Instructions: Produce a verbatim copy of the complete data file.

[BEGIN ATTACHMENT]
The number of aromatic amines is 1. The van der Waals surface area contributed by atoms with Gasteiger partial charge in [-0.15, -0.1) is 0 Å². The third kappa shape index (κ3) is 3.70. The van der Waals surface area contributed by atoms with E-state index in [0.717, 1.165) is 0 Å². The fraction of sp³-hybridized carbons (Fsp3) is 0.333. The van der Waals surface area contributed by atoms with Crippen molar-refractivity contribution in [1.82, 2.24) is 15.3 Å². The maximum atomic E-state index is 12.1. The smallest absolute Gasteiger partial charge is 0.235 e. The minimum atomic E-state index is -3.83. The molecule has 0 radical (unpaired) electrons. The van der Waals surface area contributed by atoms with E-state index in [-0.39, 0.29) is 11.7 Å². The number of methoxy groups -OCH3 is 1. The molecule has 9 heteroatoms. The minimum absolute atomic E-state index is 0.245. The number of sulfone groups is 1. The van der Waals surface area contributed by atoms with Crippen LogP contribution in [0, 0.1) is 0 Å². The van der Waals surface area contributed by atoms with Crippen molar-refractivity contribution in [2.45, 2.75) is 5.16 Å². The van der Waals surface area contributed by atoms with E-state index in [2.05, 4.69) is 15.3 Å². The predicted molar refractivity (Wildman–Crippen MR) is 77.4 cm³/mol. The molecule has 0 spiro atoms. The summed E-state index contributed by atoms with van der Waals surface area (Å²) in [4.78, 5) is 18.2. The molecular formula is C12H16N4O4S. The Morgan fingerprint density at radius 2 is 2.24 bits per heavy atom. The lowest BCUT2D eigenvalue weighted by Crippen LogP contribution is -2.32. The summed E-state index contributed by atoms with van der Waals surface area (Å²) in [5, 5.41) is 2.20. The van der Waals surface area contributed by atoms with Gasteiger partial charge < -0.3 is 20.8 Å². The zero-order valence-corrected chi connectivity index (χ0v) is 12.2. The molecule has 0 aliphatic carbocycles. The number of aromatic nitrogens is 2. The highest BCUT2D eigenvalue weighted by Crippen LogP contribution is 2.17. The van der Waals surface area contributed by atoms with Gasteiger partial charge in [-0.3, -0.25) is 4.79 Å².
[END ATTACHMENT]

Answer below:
The number of aromatic amines is 1. The van der Waals surface area contributed by atoms with Gasteiger partial charge in [-0.15, -0.1) is 0 Å². The third kappa shape index (κ3) is 3.70. The van der Waals surface area contributed by atoms with E-state index in [0.717, 1.165) is 0 Å². The fraction of sp³-hybridized carbons (Fsp3) is 0.333. The van der Waals surface area contributed by atoms with Crippen molar-refractivity contribution in [1.82, 2.24) is 15.3 Å². The maximum atomic E-state index is 12.1. The smallest absolute Gasteiger partial charge is 0.235 e. The minimum atomic E-state index is -3.83. The molecule has 0 radical (unpaired) electrons. The van der Waals surface area contributed by atoms with E-state index in [-0.39, 0.29) is 11.7 Å². The number of methoxy groups -OCH3 is 1. The molecule has 9 heteroatoms. The minimum absolute atomic E-state index is 0.245. The number of sulfone groups is 1. The van der Waals surface area contributed by atoms with Crippen LogP contribution in [0, 0.1) is 0 Å². The van der Waals surface area contributed by atoms with Crippen molar-refractivity contribution in [2.45, 2.75) is 5.16 Å². The van der Waals surface area contributed by atoms with E-state index in [2.05, 4.69) is 15.3 Å². The predicted molar refractivity (Wildman–Crippen MR) is 77.4 cm³/mol. The molecule has 0 spiro atoms. The summed E-state index contributed by atoms with van der Waals surface area (Å²) in [4.78, 5) is 18.2. The molecular formula is C12H16N4O4S. The Morgan fingerprint density at radius 2 is 2.24 bits per heavy atom. The lowest BCUT2D eigenvalue weighted by Crippen LogP contribution is -2.32. The summed E-state index contributed by atoms with van der Waals surface area (Å²) in [5, 5.41) is 2.20. The van der Waals surface area contributed by atoms with Gasteiger partial charge < -0.3 is 20.8 Å². The zero-order valence-corrected chi connectivity index (χ0v) is 12.2. The molecule has 0 aliphatic carbocycles. The number of aromatic nitrogens is 2. The highest BCUT2D eigenvalue weighted by Crippen LogP contribution is 2.17. The van der Waals surface area contributed by atoms with Gasteiger partial charge in [-0.3, -0.25) is 4.79 Å².